The turban is the most powerful and obvious symbol of the Sikh identity.
For centuries the turban was worn in South Asia. Adorned by kings, wealthy landowners and holy men alike, the turban commanded respect and over the ages it became a signifier of power and status.
With the birth of Sikhism, the role of the turban took on a different meaning. It established a new way of life, helping eradicate notions of inequality and class and led to caste liberation and gender equality.
Historically, Sikhs were persecuted because of the turban and unshorn hair, but today these are symbols of revolution, non-conformity and style.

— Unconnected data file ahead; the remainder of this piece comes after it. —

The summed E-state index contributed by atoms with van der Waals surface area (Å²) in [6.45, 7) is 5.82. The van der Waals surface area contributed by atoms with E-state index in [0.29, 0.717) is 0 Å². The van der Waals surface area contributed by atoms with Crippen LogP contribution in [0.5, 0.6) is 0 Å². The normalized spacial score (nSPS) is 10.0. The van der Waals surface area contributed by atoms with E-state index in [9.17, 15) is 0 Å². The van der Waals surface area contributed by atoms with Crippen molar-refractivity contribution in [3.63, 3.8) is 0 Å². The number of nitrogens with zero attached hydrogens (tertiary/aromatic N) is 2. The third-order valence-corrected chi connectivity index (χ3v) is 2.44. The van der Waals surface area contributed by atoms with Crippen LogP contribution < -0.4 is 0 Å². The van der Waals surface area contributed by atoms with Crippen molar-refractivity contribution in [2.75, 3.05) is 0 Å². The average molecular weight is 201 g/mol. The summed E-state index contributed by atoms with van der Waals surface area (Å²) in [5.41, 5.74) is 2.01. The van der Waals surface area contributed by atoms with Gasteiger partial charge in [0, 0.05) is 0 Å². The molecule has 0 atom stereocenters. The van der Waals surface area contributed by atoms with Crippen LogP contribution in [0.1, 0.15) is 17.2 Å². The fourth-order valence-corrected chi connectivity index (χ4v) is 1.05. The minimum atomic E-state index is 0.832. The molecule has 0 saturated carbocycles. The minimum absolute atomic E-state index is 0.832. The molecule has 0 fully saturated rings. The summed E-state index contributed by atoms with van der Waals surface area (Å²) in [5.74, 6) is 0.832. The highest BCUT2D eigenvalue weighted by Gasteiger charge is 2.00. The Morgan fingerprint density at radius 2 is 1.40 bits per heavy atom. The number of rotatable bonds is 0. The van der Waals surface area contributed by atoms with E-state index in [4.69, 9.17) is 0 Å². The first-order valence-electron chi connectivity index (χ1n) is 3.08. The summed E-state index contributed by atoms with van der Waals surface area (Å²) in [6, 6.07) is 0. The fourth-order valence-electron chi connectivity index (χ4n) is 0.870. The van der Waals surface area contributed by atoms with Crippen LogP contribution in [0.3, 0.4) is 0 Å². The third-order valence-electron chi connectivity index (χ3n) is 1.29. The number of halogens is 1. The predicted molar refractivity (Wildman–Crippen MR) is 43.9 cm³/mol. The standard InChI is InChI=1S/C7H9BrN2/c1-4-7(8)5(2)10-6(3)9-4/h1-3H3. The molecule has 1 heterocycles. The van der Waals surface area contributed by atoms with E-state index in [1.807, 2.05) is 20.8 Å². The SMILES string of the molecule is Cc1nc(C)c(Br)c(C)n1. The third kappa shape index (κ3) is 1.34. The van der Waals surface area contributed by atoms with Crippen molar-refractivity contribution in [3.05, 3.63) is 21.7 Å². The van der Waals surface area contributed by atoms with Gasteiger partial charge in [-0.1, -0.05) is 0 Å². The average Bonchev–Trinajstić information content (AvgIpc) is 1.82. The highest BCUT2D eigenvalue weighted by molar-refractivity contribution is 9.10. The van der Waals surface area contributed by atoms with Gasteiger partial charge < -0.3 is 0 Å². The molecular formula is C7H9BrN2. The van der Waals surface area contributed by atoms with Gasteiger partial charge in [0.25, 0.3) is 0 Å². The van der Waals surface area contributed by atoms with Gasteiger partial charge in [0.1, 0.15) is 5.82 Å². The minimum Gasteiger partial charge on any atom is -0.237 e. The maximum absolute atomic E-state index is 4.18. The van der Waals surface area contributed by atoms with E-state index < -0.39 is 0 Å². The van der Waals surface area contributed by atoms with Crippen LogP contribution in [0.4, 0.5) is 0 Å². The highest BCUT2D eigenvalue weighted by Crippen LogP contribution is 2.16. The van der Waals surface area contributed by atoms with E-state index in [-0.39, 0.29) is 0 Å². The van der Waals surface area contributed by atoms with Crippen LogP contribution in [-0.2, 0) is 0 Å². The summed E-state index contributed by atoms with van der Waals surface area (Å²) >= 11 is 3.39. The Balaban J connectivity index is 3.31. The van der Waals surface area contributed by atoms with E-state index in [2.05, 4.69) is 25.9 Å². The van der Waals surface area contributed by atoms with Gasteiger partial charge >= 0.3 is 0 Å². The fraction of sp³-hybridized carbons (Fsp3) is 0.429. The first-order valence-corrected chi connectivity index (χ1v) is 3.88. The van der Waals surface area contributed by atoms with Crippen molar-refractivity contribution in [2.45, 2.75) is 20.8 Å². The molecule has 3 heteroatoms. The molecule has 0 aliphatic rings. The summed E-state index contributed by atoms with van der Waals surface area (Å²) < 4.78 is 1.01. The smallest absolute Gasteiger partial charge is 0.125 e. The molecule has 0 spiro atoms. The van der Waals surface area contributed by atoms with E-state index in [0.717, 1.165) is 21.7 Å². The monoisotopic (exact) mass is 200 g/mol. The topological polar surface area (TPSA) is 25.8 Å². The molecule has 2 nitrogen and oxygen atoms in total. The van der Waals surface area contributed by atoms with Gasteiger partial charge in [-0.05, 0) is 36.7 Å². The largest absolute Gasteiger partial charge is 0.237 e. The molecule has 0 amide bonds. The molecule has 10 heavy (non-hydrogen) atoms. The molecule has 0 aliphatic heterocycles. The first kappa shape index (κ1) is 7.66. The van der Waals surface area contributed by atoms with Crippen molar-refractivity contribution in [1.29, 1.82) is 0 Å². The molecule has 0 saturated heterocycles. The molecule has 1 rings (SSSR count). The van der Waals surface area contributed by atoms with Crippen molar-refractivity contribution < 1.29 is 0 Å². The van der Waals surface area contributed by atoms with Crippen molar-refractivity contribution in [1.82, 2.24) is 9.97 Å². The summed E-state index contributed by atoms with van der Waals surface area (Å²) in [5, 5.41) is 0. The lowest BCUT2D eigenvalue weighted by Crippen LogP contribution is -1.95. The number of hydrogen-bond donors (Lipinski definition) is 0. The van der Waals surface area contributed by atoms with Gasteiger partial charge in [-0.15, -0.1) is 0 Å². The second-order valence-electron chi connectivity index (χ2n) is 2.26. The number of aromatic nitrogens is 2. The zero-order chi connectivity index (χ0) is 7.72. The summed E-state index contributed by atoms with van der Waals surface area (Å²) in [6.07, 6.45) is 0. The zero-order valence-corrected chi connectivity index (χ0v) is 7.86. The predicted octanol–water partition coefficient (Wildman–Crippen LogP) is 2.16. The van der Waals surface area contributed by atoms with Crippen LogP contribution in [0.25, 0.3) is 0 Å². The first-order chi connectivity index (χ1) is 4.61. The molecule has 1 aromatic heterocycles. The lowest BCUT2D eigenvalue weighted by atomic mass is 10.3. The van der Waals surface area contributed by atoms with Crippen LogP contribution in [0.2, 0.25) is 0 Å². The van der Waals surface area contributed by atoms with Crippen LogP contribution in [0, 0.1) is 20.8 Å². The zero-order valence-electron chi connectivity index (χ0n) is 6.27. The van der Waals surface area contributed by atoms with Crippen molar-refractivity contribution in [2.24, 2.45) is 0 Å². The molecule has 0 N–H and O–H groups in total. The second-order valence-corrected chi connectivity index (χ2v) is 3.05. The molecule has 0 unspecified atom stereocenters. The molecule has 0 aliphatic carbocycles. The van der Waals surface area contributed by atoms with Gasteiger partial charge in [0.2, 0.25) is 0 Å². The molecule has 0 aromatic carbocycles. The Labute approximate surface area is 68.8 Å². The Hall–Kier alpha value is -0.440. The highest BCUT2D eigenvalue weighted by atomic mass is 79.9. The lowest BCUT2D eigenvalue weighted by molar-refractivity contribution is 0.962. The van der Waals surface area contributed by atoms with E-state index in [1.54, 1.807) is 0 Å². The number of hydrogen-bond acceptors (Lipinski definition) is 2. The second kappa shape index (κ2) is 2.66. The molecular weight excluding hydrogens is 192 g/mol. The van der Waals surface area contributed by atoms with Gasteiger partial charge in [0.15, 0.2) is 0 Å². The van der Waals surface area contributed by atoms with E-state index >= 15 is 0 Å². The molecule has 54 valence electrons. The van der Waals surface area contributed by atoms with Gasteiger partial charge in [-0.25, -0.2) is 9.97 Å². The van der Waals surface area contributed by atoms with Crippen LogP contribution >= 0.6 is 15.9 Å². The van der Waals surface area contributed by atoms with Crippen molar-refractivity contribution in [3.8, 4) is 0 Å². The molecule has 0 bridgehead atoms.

The aim of The Sikh Project is to capture the essence of modern Sikhism and to pay tribute to the beauty and variety of the turban and its identity.
Photographed by Amit and Naroop, the project is a combination of British and American Sikhs, photographed over a period of four years.
The subjects who feature in this project are businessmen, boxers, IT professionals, doctors, fashion stylists, bikers, army captains, temple volunteers, magicians, football players and a host of other occupations, all adapting and interpreting the Sikh tradition of the turban in their own way.
A marriage of Amit and Naroop’s British photographic style and Indian roots, the images showcase turbans that are as different and unique as their owners.